Willis adds: “We wanted to create a unique mountain bike experience in South Africa. Joburg as a city has no special mountain bike event. We didn’t want just another mountain bike race – we wanted to link up all the green belt areas.” Joburg City Parks and Zoo came on board to help with that. There were road closures, to get riders from one green stretch to the next, but next year they plan to eliminate road riding altogether.

What they also tried to minimise was riding along the well-worn Braamfontein spruit path, which all mountain bikers in Joburg know so well. The 52km riders only did 13km along this trail, but next year they hope to bypass it altogether.

They did an environmental impact assessment before and after the event, and it turns out mountain bikers don’t do damage to the spruit and surrounds, something local residents were surprised about. On the contrary, the paths used by bikers and walkers have become natural firebreaks now. And besides, says Louise Gordon of new business development at City Parks, the parks are designed for recreation and healthy outdoor lifestyles, and that’s exactly what was happening with Juma. Safety in numbers is also a spin-off.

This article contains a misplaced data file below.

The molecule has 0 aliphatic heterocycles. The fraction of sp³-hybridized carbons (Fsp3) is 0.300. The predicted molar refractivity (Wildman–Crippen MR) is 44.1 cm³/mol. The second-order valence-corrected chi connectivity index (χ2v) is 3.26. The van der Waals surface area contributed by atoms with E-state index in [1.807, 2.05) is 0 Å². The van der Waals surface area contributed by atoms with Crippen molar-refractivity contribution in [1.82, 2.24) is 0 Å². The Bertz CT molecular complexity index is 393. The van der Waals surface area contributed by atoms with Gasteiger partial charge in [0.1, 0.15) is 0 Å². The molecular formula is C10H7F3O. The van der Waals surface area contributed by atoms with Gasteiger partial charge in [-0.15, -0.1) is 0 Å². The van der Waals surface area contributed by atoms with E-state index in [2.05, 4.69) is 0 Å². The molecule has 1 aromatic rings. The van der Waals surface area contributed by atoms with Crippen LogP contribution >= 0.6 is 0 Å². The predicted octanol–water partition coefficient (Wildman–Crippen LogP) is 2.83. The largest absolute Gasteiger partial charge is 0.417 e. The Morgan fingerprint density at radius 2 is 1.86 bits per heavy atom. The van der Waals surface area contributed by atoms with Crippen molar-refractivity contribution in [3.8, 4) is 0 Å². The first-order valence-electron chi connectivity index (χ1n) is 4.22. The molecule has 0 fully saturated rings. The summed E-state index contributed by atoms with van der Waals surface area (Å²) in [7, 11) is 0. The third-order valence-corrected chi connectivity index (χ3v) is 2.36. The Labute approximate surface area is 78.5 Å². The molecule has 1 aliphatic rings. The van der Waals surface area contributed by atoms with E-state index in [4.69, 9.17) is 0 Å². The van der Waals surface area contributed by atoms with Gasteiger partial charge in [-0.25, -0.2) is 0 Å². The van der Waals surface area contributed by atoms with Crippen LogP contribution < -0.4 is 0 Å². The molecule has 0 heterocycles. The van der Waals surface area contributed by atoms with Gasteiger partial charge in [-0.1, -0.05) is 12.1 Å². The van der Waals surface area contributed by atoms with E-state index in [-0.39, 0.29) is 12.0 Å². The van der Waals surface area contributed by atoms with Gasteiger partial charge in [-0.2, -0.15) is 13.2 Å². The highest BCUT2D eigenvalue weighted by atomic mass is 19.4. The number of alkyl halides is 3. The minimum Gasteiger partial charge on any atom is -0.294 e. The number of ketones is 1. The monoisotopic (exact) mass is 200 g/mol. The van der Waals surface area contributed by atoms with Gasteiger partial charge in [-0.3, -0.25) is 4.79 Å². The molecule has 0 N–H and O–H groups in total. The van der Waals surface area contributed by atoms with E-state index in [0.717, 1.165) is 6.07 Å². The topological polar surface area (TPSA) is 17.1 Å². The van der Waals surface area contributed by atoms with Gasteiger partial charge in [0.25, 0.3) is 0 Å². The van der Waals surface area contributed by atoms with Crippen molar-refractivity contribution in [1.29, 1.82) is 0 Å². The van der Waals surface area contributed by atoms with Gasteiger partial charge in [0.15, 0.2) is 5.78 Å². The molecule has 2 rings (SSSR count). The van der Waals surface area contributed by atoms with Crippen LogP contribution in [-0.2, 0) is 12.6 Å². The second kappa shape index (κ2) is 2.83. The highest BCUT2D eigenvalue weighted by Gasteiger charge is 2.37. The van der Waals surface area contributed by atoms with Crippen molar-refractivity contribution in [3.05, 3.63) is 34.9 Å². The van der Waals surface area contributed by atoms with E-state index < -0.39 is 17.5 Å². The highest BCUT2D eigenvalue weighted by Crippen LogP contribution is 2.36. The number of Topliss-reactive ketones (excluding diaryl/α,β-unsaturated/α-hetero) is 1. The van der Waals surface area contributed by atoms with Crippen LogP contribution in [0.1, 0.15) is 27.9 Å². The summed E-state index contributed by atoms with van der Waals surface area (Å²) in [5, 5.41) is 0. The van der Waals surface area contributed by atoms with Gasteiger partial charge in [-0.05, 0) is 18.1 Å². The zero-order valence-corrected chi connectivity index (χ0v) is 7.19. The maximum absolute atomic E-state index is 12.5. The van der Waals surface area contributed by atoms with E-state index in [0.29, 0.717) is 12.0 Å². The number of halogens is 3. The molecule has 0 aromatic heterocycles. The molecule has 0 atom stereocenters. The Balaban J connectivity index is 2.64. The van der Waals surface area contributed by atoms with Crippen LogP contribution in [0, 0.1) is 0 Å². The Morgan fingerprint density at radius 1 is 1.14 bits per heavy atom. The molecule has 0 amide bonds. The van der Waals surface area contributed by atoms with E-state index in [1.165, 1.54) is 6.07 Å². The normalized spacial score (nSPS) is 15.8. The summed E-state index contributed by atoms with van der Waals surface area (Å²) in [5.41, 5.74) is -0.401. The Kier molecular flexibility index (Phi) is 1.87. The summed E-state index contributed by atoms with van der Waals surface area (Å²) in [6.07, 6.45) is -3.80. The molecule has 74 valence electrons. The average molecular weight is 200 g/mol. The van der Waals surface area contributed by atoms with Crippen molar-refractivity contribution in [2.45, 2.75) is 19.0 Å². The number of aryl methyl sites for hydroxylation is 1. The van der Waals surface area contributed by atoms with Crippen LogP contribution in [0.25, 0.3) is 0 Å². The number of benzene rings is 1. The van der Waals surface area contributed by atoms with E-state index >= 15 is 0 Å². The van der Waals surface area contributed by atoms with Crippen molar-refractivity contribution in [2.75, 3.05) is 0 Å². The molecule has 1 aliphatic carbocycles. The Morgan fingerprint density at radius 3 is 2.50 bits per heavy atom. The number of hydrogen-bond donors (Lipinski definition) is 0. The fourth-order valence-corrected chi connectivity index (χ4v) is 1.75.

Besides the R370 000 prize money that was dished out, City Parks is also a winner: signage on do’s and don’ts and events at Emmarentia Dam has already gone up. Litter bins are also to be placed in some parks, courtesy of Juma, and 40 bikes for patrolling are being donated, in addition to 60 bikes for a deserving community. And, if parks and green lungs can be used to help City Parks earn income, they won’t be complaining, especially as their goal is to be become a self-sustaining unit of local government. Juma was good for them - they pocketed a R100 000 fee for the event.

It took Willis and Castel six months of walking and exploring these hidden places, to create the race route. They approached Hollard as their sponsor, because, says Castel, “they’re different”, in keeping with their theme of a different experience.

They will be taking the constructive criticism to heart: there were serious bottlenecks in places, like at the start of the Parkview canal. (I managed to sneak to the front of hundreds of riders waiting in the queue by claiming pensioner status, and no one argued once they’d checked out my grey head.) They will hopefully circumvent this with more chicken runs, they reckon. One of the water points ran dry, so that won’t happen again.

Castel says they want it to be a big event, tapping into the estimated 38 000 mountain bike riders in Gauteng.

“We wanted Joburgers to love their city a little bit more,” says Willis. “We don’t have a Comrades, a Dusi, an Argus or an Epic, so we wanted something that is really unique and world famous. We wanted to find places not ordinary,” says Willis. When not riding, the two 30-somethings are “event and experience creators”.

31 views0 comments

Recent Posts

See All

Parkhurst joins the 'high speed' fibrehood

Think Parkhurst and you probably think trendy coffee shops and restaurants, not the last mile. But the last mile, or overcoming the last mile, has further raised the trendy barometer as Parkhurst has

bottom of page